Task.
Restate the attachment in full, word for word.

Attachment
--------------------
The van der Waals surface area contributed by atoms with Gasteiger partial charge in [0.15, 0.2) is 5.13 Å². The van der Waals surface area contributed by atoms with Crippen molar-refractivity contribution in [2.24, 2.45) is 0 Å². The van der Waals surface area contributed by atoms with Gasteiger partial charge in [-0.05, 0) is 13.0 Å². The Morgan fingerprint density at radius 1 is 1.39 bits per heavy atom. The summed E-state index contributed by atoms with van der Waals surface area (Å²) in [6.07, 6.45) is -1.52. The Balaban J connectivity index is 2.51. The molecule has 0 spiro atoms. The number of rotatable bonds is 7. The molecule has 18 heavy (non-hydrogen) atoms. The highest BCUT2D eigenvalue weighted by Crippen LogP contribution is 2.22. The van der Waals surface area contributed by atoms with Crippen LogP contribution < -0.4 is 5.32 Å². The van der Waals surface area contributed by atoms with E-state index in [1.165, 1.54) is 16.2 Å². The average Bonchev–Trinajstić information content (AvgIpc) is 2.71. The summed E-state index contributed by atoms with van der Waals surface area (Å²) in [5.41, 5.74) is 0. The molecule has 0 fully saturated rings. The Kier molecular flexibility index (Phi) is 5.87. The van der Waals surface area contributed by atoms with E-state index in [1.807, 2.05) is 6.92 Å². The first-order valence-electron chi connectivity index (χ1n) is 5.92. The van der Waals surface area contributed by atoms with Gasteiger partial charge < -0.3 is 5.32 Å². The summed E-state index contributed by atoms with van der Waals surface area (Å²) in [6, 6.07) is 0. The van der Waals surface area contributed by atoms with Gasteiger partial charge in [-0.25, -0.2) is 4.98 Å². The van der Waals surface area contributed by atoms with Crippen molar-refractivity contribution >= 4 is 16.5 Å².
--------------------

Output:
The van der Waals surface area contributed by atoms with Gasteiger partial charge in [0.15, 0.2) is 5.13 Å². The van der Waals surface area contributed by atoms with Crippen molar-refractivity contribution in [2.24, 2.45) is 0 Å². The van der Waals surface area contributed by atoms with Gasteiger partial charge in [-0.05, 0) is 13.0 Å². The Morgan fingerprint density at radius 1 is 1.39 bits per heavy atom. The summed E-state index contributed by atoms with van der Waals surface area (Å²) in [6.07, 6.45) is -1.52. The Balaban J connectivity index is 2.51. The molecule has 0 spiro atoms. The number of rotatable bonds is 7. The molecule has 18 heavy (non-hydrogen) atoms. The highest BCUT2D eigenvalue weighted by Crippen LogP contribution is 2.22. The van der Waals surface area contributed by atoms with Crippen LogP contribution < -0.4 is 5.32 Å². The van der Waals surface area contributed by atoms with E-state index in [1.165, 1.54) is 16.2 Å². The average Bonchev–Trinajstić information content (AvgIpc) is 2.71. The summed E-state index contributed by atoms with van der Waals surface area (Å²) in [5.41, 5.74) is 0. The molecule has 0 fully saturated rings. The Kier molecular flexibility index (Phi) is 5.87. The van der Waals surface area contributed by atoms with E-state index in [1.807, 2.05) is 6.92 Å². The first-order valence-electron chi connectivity index (χ1n) is 5.92. The van der Waals surface area contributed by atoms with Gasteiger partial charge < -0.3 is 5.32 Å². The summed E-state index contributed by atoms with van der Waals surface area (Å²) in [6, 6.07) is 0. The van der Waals surface area contributed by atoms with Gasteiger partial charge in [-0.25, -0.2) is 4.98 Å². The van der Waals surface area contributed by atoms with Crippen molar-refractivity contribution >= 4 is 16.5 Å².